When terminating a lease, is verbal notice enough?

  • Article by: KELLY KLEIN
  • Updated: July 19, 2014 - 2:00 PM

Q: I gave notice to terminate my lease by leaving voice mail and text messages for my landlord. I started placing the calls and texts on April 1, but my landlord has denied receiving them. He states he didn’t get my messages or texts until May 14. He says I need to give him a 60-day notice, but I believe I only need to give a 30-day notice, since it is the summer and we’re in the warmer months now.

My landlord also presented me with a list of things I need to fix or paint in order to get my security deposit back. These repairs include warped cabinet doors that won’t close, a broken thermostat in the clothes dryer, worn gaskets on refrigerator doors, tack and nail holes in walls, and faded paint on bedroom walls. Can you give me some advice?

A: Under Minnesota law, verbal notice to terminate your lease is not legally enforceable. Therefore, since your landlord denies receiving your verbal notice, you need to give written notice by sending a letter to your landlord at the address your landlord has given you. You need to check your written lease to see whether or not a 60-day notice or 30-day notice is required. If nothing is mentioned in your lease, then you are required to leave a 30-day notice. If your lease has a 60-day notice provision, then you should leave a 60-day notice if possible. A 60-day notice may or may not be enforceable under Minnesota law, but if you can give that much notice, then you don’t have to worry about going to court over that issue.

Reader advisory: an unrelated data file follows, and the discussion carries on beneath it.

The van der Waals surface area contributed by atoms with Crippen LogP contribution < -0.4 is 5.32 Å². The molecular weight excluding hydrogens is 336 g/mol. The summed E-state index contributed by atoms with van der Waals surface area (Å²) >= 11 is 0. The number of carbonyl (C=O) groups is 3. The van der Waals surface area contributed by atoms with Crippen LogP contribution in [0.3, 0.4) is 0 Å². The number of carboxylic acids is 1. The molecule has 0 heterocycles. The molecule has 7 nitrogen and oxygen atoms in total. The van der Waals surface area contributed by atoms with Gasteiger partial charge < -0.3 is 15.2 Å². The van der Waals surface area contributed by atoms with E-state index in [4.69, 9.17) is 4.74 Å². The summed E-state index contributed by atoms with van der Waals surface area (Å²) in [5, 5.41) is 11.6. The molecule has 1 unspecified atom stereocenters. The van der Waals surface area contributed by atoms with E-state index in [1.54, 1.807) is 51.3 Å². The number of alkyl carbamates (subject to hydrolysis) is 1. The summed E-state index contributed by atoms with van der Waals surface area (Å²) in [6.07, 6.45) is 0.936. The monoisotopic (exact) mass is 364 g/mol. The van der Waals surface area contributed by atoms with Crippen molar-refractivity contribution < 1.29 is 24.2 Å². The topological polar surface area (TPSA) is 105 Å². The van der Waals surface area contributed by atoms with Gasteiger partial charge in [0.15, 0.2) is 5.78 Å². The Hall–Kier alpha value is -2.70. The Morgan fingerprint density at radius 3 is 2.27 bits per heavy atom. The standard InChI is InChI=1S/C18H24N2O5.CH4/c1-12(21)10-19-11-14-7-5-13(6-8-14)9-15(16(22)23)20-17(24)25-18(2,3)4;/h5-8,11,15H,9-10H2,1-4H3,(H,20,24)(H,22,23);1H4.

The language in your lease is the main factor that affects the length of any notice provision. Some leases require additional notice during the winter months, so you should look to your lease because that will set forth the required notice.

Under Minnesota law, the items your landlord has listed for you to repair typically fall under the normal wear-and-tear category, with the exception of repairing the tack and nail holes. Warped cabinet doors, broken thermostat in the dryer, worn gaskets and faded paint are common wear and tear, which is generally the landlord’s responsibility.

You should write your landlord a letter giving appropriate notice to terminate your lease. Also indicate in your letter that the items your landlord listed for you to repair or replace are caused by ordinary wear and tear. If your landlord withholds amounts related to these items from your security deposit, you will have to bring an action in conciliation court to recover the money. So, you may want to try and work things out in advance with your landlord, if possible.

Kelly Klein is a Minneapolis attorney. Participation in this column does not create an attorney/client relationship with Klein. Do not rely on advice in this column for legal opinions. Consult an attorney regarding your particular issues. E-mail renting questions to kklein@kleinpa.com, or write to Kelly Klein c/o Star Tribune, 425 Portland Av. S., Minneapolis, MN 55488. Information provided by readers is not confidential.

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